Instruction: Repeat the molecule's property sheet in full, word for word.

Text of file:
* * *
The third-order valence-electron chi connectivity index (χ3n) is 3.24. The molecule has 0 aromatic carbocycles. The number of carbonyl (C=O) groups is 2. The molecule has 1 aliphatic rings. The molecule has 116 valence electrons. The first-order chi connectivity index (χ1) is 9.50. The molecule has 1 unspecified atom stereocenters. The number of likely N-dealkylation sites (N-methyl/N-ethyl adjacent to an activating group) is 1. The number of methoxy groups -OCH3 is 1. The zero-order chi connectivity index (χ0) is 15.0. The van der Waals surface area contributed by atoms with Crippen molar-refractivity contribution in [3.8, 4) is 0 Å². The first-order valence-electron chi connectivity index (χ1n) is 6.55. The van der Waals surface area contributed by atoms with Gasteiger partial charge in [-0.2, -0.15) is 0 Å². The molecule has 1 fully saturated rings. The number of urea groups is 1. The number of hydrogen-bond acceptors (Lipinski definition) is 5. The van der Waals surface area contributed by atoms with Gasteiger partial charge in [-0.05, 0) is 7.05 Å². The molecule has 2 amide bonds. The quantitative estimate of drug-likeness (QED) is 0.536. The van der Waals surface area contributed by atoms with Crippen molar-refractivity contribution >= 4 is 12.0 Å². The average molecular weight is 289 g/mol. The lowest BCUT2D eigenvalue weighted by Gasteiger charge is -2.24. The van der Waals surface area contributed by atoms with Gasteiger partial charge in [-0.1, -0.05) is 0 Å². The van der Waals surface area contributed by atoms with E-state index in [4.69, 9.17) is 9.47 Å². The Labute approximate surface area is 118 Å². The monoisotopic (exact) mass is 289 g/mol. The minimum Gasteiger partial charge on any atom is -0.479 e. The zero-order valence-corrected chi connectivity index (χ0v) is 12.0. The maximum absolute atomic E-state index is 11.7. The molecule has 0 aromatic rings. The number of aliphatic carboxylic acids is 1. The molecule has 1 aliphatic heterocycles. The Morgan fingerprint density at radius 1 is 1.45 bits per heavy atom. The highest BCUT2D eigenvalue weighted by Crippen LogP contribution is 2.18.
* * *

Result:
The third-order valence-electron chi connectivity index (χ3n) is 3.24. The molecule has 0 aromatic carbocycles. The number of carbonyl (C=O) groups is 2. The molecule has 1 aliphatic rings. The molecule has 116 valence electrons. The first-order chi connectivity index (χ1) is 9.50. The molecule has 1 unspecified atom stereocenters. The number of likely N-dealkylation sites (N-methyl/N-ethyl adjacent to an activating group) is 1. The number of methoxy groups -OCH3 is 1. The zero-order chi connectivity index (χ0) is 15.0. The van der Waals surface area contributed by atoms with Crippen molar-refractivity contribution in [3.8, 4) is 0 Å². The first-order valence-electron chi connectivity index (χ1n) is 6.55. The van der Waals surface area contributed by atoms with Gasteiger partial charge in [-0.2, -0.15) is 0 Å². The molecule has 1 fully saturated rings. The number of urea groups is 1. The number of hydrogen-bond acceptors (Lipinski definition) is 5. The van der Waals surface area contributed by atoms with Gasteiger partial charge in [-0.05, 0) is 7.05 Å². The molecule has 2 amide bonds. The quantitative estimate of drug-likeness (QED) is 0.536. The van der Waals surface area contributed by atoms with Crippen molar-refractivity contribution >= 4 is 12.0 Å². The average molecular weight is 289 g/mol. The lowest BCUT2D eigenvalue weighted by Gasteiger charge is -2.24. The van der Waals surface area contributed by atoms with Gasteiger partial charge in [-0.1, -0.05) is 0 Å². The van der Waals surface area contributed by atoms with E-state index in [4.69, 9.17) is 9.47 Å². The Labute approximate surface area is 118 Å². The monoisotopic (exact) mass is 289 g/mol. The minimum Gasteiger partial charge on any atom is -0.479 e. The zero-order valence-corrected chi connectivity index (χ0v) is 12.0. The maximum absolute atomic E-state index is 11.7. The molecule has 0 aromatic rings. The number of aliphatic carboxylic acids is 1. The molecule has 1 aliphatic heterocycles. The Morgan fingerprint density at radius 1 is 1.45 bits per heavy atom. The highest BCUT2D eigenvalue weighted by Crippen LogP contribution is 2.18.